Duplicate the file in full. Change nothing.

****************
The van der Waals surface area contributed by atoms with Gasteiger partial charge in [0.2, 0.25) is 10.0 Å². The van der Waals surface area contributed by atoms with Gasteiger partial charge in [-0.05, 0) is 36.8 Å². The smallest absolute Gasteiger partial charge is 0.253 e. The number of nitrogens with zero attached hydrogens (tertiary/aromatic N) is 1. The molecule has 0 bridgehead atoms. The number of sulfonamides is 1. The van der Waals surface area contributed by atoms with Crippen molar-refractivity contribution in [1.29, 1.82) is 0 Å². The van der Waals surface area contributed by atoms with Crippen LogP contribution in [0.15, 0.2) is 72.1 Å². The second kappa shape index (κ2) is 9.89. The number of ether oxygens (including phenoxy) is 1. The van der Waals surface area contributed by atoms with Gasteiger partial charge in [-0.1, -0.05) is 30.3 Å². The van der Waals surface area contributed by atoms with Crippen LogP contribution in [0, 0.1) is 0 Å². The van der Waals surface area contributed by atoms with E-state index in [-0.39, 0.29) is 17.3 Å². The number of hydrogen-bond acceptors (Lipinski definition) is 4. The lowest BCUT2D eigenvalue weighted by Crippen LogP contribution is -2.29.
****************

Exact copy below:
The van der Waals surface area contributed by atoms with Gasteiger partial charge in [0.2, 0.25) is 10.0 Å². The van der Waals surface area contributed by atoms with Gasteiger partial charge in [-0.05, 0) is 36.8 Å². The smallest absolute Gasteiger partial charge is 0.253 e. The number of nitrogens with zero attached hydrogens (tertiary/aromatic N) is 1. The molecule has 0 bridgehead atoms. The number of sulfonamides is 1. The van der Waals surface area contributed by atoms with Crippen molar-refractivity contribution in [1.29, 1.82) is 0 Å². The van der Waals surface area contributed by atoms with Crippen LogP contribution in [0.15, 0.2) is 72.1 Å². The second kappa shape index (κ2) is 9.89. The number of ether oxygens (including phenoxy) is 1. The van der Waals surface area contributed by atoms with Gasteiger partial charge in [-0.1, -0.05) is 30.3 Å². The van der Waals surface area contributed by atoms with Crippen LogP contribution in [0, 0.1) is 0 Å². The van der Waals surface area contributed by atoms with E-state index in [-0.39, 0.29) is 17.3 Å². The number of hydrogen-bond acceptors (Lipinski definition) is 4. The lowest BCUT2D eigenvalue weighted by Crippen LogP contribution is -2.29.